POSTED: Wednesday, February 20, 2013 - 12:00pm
UPDATED: Wednesday, February 20, 2013 - 12:15pm
Longview, TX — Changes coming next year have students scrambling to complete GED testing — or lose the progress they’ve made.
“Yes, you have to start over again,” said GED Testing Service spokesman Armando Diaz, noting the test’s trademarked creator expects the number of students taking the test this year to jump from the usual 700,000 to at least 1 million as students strive to preserve credit for portions they’ve passed.
A new version of the test, given nationwide, will be introduced Jan. 1. Developers say the first major changes since 2002 will align the test with the new Common Core curricula adopted by most states to increase college and career readiness. Six out of 10 jobs in America are expected to require some form of post-high school training by 2020. The days are fading when a high school diploma, or the GED equivalency, was an end unto itself, Diaz said.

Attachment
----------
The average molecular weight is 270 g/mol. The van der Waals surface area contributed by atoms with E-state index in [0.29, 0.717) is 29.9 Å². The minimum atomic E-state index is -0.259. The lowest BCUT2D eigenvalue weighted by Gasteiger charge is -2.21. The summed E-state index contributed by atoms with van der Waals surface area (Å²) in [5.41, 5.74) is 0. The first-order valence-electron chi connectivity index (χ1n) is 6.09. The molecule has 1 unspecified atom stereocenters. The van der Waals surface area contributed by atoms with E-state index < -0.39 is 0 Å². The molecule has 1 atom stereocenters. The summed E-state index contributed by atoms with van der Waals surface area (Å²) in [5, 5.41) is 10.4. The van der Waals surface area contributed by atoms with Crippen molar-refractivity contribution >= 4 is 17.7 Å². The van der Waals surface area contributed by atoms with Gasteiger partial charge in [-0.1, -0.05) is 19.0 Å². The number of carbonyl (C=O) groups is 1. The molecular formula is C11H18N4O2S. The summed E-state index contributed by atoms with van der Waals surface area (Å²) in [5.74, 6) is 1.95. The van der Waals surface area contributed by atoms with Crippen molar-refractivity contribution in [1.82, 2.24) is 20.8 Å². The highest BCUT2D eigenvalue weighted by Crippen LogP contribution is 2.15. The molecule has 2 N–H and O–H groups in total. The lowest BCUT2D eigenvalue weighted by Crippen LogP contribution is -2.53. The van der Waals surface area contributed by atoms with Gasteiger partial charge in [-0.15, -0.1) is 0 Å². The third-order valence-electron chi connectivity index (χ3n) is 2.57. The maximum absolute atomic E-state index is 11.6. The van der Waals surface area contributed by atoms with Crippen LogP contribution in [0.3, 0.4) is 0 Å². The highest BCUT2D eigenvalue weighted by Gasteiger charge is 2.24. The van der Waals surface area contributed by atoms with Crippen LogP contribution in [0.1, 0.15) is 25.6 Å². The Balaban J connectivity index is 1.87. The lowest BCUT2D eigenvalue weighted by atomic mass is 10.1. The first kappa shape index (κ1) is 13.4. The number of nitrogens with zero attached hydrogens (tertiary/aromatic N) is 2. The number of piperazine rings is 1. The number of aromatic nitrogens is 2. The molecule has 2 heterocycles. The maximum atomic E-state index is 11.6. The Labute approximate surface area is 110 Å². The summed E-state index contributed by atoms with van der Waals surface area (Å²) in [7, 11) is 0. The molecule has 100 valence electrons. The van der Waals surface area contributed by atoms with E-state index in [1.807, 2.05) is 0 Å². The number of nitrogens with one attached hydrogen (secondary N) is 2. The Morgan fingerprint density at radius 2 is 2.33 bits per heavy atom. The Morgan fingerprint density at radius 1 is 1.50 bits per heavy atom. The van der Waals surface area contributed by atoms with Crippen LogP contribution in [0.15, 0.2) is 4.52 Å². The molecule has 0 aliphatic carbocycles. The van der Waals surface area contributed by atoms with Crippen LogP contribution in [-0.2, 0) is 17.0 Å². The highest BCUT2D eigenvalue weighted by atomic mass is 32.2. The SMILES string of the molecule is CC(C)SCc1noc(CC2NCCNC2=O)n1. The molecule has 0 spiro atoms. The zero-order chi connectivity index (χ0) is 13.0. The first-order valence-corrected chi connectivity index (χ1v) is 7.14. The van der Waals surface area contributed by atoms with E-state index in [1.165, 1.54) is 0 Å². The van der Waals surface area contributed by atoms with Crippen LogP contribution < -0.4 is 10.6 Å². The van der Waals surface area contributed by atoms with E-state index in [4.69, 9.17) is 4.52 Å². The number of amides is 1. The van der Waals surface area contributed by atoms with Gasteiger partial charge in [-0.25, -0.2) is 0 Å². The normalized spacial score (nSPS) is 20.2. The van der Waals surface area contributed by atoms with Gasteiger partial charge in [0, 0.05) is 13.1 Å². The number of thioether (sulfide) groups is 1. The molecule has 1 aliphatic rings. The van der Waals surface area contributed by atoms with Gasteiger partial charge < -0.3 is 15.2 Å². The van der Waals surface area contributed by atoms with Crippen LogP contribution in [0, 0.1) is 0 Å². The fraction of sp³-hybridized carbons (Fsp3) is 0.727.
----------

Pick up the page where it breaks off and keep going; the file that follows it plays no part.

“We decided (to ask ourselves), what can we do to keep them in the education pipeline,” Diaz said. “Technology is everywhere; technology is in the workforce. The top 10 employers in the U.S. don’t have paper applications.”
That’s one reason the GED won’t have paper tests come 2014. Students will be tested on computers at designated sites such as Kilgore College or its Longview campus, where they now fill in bubbles with No. 2 pencils. Thirty-eight states already have switched to the computer GED exam. Texas is not one of them.
Julie Noble with the East Texas Literacy Council estimates her agency has from 50 to 60 students studying to take the GED at any given time. Most of those are single men or women in their early 20s, she said, but range into their 60s. Many are single men who’ve outgrown teen habits that held them back or single mothers who were slowed on the academic path by marriage and motherhood.
Read more  from the Longview News-Journal.